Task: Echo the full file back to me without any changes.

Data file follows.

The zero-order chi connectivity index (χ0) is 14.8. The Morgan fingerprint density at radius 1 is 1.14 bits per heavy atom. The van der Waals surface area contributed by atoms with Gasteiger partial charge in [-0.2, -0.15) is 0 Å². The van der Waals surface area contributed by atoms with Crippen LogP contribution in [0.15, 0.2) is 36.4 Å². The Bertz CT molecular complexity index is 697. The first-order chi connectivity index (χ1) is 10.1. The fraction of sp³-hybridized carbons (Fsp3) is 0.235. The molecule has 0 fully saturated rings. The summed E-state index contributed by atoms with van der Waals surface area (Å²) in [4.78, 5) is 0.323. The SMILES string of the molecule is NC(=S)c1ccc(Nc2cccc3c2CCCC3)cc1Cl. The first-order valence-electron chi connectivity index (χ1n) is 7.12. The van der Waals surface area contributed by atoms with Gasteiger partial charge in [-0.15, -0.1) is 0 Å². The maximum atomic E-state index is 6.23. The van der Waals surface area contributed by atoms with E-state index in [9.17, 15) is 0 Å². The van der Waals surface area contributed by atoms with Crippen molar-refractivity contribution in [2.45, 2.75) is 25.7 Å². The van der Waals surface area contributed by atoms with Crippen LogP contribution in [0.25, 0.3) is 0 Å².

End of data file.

The zero-order chi connectivity index (χ0) is 14.8. The Morgan fingerprint density at radius 1 is 1.14 bits per heavy atom. The van der Waals surface area contributed by atoms with Gasteiger partial charge in [-0.2, -0.15) is 0 Å². The van der Waals surface area contributed by atoms with Crippen LogP contribution in [0.15, 0.2) is 36.4 Å². The Bertz CT molecular complexity index is 697. The first-order chi connectivity index (χ1) is 10.1. The fraction of sp³-hybridized carbons (Fsp3) is 0.235. The molecule has 0 fully saturated rings. The summed E-state index contributed by atoms with van der Waals surface area (Å²) in [4.78, 5) is 0.323. The SMILES string of the molecule is NC(=S)c1ccc(Nc2cccc3c2CCCC3)cc1Cl. The first-order valence-electron chi connectivity index (χ1n) is 7.12. The van der Waals surface area contributed by atoms with Gasteiger partial charge in [-0.15, -0.1) is 0 Å². The maximum atomic E-state index is 6.23. The van der Waals surface area contributed by atoms with E-state index in [9.17, 15) is 0 Å². The van der Waals surface area contributed by atoms with Crippen molar-refractivity contribution in [2.45, 2.75) is 25.7 Å². The van der Waals surface area contributed by atoms with Crippen LogP contribution in [0.25, 0.3) is 0 Å².